A Foreign Award without the Stamp Duty would not render it unenforceable
M/S Shriram EPC Limited v. Rioglass Solar SA
An ICC award was delivered in London 12.02.2015 in favour of the Respondent ordering the Claimant to pay a sum of €4,366,598.70. The Appellant then challenged the award under section 34 of the Arbitration Act but all objections to the stated award were rejected by the learned single judge of the Madras High Court. In pursuance of which, an appeal was filed before the division bench of the same court which was also held non-maintainable in view of section 50 of the Act.
Arguments challenging the validity of the award
The Appellant’s Counsel argued that Article III of the New York Convention makes it clear that stamp duty, being in the nature of fees or charges for recognition and enforcement of a foreign award, shall be enforced in accordance with the rules and procedure of the territory in which the award is sought to be enforced. Therefore, the New York Convention itself recognizes that foreign awards may have to bear stamp duty for enforcement in the country in which they are sought to be enforced
Argument supporting the enforcement of the award
According to the Respondent’s counsel, the expression “award” which occurs in Schedule I of the Indian Stamp Act, 1899 applies only to a domestic award and not a foreign award, the term “award” in the Indian Stamp Act has never been enlarged so as to include foreign awards. Also, according to the learned counsel, the only requirement for the enforcement of a foreign award is laid down in Section 47 of the Act, which does not require the award to be stamped. Also under Section 48(2)(b), even if a foreign award was required to be stamped, but is not stamped, enforcement of such an award would not be contrary to the fundamental policy of Indian law.
Issues before the court
Whether the Term ‘Award’ in Schedule I of the Indian Stamp Act, 1899 would include a foreign award?
The court, after observing the history of Arbitration in India since the first Indian Arbitration Act, 1899 and the Indian Stamp Act, 1899, came to a view that the expression “award” has never included a foreign award from the very inception till date.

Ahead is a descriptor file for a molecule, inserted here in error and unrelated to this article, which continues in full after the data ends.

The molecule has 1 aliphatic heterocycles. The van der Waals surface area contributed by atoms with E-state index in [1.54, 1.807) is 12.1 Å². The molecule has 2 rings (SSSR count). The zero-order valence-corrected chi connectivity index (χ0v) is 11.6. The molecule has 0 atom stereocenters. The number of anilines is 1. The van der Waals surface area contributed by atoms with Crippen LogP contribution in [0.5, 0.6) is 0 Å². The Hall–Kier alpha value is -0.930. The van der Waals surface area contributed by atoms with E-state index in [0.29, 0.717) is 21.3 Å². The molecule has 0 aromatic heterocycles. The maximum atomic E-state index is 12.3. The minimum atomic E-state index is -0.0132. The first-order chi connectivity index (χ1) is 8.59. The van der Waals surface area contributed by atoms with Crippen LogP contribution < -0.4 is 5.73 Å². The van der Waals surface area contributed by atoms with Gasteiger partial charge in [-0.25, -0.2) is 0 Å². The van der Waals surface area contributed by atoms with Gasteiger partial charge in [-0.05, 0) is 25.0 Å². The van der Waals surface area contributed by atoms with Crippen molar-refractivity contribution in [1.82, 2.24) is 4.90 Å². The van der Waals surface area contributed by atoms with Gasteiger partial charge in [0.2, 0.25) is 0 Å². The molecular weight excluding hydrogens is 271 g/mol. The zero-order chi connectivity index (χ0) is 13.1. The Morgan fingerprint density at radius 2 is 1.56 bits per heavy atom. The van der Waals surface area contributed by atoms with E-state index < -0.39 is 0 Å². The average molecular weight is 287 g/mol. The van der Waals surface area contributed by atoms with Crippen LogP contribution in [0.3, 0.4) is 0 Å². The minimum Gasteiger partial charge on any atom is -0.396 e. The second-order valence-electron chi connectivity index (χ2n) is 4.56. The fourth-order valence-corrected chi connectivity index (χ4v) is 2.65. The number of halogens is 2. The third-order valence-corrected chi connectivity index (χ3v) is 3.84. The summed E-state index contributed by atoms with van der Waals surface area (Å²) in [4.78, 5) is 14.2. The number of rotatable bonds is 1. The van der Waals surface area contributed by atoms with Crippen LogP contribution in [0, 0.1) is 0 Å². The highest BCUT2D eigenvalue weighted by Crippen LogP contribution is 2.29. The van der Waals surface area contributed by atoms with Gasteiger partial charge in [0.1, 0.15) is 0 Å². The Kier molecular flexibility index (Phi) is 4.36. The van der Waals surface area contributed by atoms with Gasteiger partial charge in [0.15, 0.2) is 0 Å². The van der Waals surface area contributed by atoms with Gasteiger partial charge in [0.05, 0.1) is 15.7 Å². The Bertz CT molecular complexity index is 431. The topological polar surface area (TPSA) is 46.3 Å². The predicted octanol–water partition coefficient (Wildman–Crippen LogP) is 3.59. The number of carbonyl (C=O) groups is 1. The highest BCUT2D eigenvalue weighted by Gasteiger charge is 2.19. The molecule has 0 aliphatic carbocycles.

The court while observing the Judgment cited by the Appellant in Senior Electric Inspector and Ors. v. Laxminarayan Chopra, where the Supreme Court had ruled that in a modern progressive society, it would be unreasonable to confine the intention of the legislature to the meaning attributable to a word used at the time the law was made, held that here in this case the Indian Stamp Act, 1899 is a fiscal statute and shall be construed literally.
The court rejected another judgment by the appellant, Gujrals Co. v. M.A. Morris, in which it had been held that an instrument which is executed out of India would relate to a matter not to be done in India making stamp duty payable on such an award, on the grounds that this judgment does not refer to the definition of “award” in Item 12 of Schedule I at all.
Instead the Supreme Court decided to rely upon Narayan Trading Co. v. Abcom Trading Pvt. Ltd. which explained why foreign awards do not have to suffer stamp duty. While Arbitration Act was enforced, no amendment was made in the definition of award given or in the Schedule in the Indian Stamp Act to include foreign award. The court also said even though section 47 of the Act does not require the award to be stamped, it also does not prohibit payment if it is otherwise payable by law.
The court was in addition of the view that Indian Stamp Act, 1899 is a fiscal statute and it certainly reflects the fundamental policy of Indian law. Consequently, a foreign award is not included in Schedule I of the Indian Stamp Act, 1899, and does not become unenforceable on not paying stamp duty. Therefore, this court upheld the decision of the Madras High Court and held that even if a foreign award has not borne stamp duty under the Indian Stamp Act, 1899, this would not render it unenforceable.